About the Health Science Major
The Health Science major is only available to students admitted to Drury’s traditional day school as first- time freshmen (i.e., non-transfer students with the exception of up to 30 credit hours of dual, IB, and/or AP credit from high school) who also complete the Bachelor of Science degree with a major in nursing from Cox College. Dual degree students simultaneously earn a Bachelor of Arts degree with a major in health science from Drury and a Bachelor of Science degree with a major in nursing from Cox College. Courses from the BSN program at Cox will transfer to Drury to fulfill some of the requirements for the health science major.
The Health Science major requires a minimum of 121 credit hours.
Drury Coursework (53 hrs.)
Prerequisite: Day- Declared major or minor in Health Science; declared minor in Exercise Physiology; declared major in Middle School Science Education; or declared major in Clinical & Behavioral Neuroscience. CCPS-BIOL 102.
An introductory course focusing on major biological concepts relating to molecular and cellular biology and genetics. Lecture and laboratory. Intended for students majoring in science?related disciplines.
An introduction to the gross and microscopic anatomy of the human body. Mammalian examples of major systems are studied in the laboratory. Lecture and laboratory.
This course examines the organization and function of the human body as a whole and the interrelations of its various systems, organs, tissues, and cells. Lecture and laboratory.
Prerequisite: DAY-BIOL 110 or BIOL 172. CCPS-CHEM 103 and CHEM 107. A study of bacterial diversity, physiology, biochemistry and genetics as they relate to the environment and to human welfare. Fungi and viruses also are discussed. Laboratory methods for the identification of bacteria are introduced. Lecture and laboratory.
Prerequisites: DAY-BIOL 110 or BIOL 172 and BIOL 206 or BIOL 378. CCPS-BIOL 205 and BIOL 206 or BIOL 207 and CHEM 107. Human physiological responses to disease, stress and the environment are studied. Pathophysiological processes are analyzed in view of current research.
Prerequisite: Declared major or minor in Chemistry; declared major in Biochemistry; declared major or minor in Exercise Physiology; declared major or minor in Health Science; or, declared minor in Pre-Engineering. A lecture course that covers general chemistry concepts and introduces topics to be covered in more detail in the foundational courses. Topics include percent composition, stoichiometry, balancing equations, limiting reagent, thermodynamics, periodic table trends and nomenclature.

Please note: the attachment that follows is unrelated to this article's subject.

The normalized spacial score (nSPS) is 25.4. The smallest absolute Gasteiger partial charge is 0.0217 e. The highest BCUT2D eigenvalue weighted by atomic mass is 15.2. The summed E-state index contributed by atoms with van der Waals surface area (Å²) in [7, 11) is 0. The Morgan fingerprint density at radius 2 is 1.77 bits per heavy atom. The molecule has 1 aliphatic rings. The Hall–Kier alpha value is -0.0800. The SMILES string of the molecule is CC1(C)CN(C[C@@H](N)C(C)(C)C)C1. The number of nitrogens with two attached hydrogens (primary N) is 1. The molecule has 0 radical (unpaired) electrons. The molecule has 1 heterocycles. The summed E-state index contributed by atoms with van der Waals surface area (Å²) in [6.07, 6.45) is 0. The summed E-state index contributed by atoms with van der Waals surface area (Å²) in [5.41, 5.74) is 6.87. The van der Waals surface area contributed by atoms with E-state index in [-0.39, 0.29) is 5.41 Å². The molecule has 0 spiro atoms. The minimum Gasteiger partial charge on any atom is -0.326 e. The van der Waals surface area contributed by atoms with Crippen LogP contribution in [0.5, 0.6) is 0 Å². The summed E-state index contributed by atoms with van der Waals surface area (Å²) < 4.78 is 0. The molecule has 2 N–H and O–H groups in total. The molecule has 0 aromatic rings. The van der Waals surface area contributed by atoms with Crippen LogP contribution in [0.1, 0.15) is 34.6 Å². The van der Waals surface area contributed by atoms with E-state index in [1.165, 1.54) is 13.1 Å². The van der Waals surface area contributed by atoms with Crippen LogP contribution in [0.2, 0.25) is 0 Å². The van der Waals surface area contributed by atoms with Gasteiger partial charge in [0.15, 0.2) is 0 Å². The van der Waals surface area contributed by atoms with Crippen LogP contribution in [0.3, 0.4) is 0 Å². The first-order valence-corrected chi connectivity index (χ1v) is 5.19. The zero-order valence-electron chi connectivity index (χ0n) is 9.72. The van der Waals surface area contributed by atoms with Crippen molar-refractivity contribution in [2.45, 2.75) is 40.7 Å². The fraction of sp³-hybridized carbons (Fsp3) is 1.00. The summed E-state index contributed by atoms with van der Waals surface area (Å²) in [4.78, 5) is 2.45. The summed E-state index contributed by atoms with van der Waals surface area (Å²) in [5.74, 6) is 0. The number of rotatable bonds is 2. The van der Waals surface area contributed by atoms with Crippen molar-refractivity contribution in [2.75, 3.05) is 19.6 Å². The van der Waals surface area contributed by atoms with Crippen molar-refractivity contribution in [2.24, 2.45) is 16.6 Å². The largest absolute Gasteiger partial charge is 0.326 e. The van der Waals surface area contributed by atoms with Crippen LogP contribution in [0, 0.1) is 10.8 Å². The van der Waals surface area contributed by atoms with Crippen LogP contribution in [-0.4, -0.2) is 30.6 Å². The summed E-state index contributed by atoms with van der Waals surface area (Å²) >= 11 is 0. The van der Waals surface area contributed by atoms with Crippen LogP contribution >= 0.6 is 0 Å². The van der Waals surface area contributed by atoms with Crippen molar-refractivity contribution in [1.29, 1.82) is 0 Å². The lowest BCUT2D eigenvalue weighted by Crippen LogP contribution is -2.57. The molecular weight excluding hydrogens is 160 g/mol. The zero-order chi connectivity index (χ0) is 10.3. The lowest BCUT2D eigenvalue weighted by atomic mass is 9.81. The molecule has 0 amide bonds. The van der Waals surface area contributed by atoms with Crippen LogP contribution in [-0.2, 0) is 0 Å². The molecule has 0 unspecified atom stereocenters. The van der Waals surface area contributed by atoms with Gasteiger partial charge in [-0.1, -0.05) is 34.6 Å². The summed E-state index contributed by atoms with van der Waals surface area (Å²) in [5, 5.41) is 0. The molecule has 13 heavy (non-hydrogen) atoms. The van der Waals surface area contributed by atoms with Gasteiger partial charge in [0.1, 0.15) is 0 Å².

Prerequisite: Declared major or minor in Chemistry; declared major in Biochemistry; declared major or minor in Exercise Physiology; declared major or minor in Health Science; or, declared minor in Pre-Engineering. A laboratory course that introduces the student to laboratory equipment and techniques they will use later in the curriculum. Topics and techniques include stoichiometry, making solutions, building apparatuses and exposure to equipment. There will be an emphasis placed on how to keep a proper lab notebook. This course is designed to augment CHEM 115.
Prerequisite: DAY-None. CCPS-ENGL 150. Expository writing provides students with valuable opportunities to write in a wide variety of modes of nonfiction, including narrative essays, film and book reviews, cultural analyses and journalistic essays. Students read and discuss published nonfiction and participate in workshops where they respond to one another’s writing in small groups. The workshop format enables students to respond to issues of form, purpose, voice and audience.